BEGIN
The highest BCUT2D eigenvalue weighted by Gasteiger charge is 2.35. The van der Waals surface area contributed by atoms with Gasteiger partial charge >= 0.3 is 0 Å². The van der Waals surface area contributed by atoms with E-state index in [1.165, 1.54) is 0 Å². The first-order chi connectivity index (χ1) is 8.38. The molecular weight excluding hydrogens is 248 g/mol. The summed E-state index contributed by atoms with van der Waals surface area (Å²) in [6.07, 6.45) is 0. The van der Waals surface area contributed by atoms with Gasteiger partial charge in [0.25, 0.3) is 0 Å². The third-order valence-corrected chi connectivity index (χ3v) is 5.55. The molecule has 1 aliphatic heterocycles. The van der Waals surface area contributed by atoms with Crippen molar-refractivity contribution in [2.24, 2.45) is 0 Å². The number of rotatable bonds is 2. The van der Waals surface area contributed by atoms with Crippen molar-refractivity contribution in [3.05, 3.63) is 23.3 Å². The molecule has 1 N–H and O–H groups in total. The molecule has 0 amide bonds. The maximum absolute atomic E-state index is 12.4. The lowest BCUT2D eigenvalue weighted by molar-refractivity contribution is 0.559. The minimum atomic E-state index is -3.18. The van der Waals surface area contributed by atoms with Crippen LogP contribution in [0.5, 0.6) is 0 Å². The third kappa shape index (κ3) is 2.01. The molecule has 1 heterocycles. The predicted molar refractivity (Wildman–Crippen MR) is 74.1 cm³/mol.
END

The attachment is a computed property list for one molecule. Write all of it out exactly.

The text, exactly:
The highest BCUT2D eigenvalue weighted by Gasteiger charge is 2.35. The van der Waals surface area contributed by atoms with Gasteiger partial charge >= 0.3 is 0 Å². The van der Waals surface area contributed by atoms with E-state index in [1.165, 1.54) is 0 Å². The first-order chi connectivity index (χ1) is 8.38. The molecular weight excluding hydrogens is 248 g/mol. The summed E-state index contributed by atoms with van der Waals surface area (Å²) in [6.07, 6.45) is 0. The van der Waals surface area contributed by atoms with Gasteiger partial charge in [0.25, 0.3) is 0 Å². The third-order valence-corrected chi connectivity index (χ3v) is 5.55. The molecule has 1 aliphatic heterocycles. The van der Waals surface area contributed by atoms with Crippen molar-refractivity contribution in [2.24, 2.45) is 0 Å². The number of rotatable bonds is 2. The van der Waals surface area contributed by atoms with Crippen molar-refractivity contribution in [3.05, 3.63) is 23.3 Å². The molecule has 1 N–H and O–H groups in total. The molecule has 0 amide bonds. The maximum absolute atomic E-state index is 12.4. The lowest BCUT2D eigenvalue weighted by molar-refractivity contribution is 0.559. The minimum atomic E-state index is -3.18. The van der Waals surface area contributed by atoms with Crippen LogP contribution in [0.5, 0.6) is 0 Å². The third kappa shape index (κ3) is 2.01. The molecule has 1 heterocycles. The predicted molar refractivity (Wildman–Crippen MR) is 74.1 cm³/mol.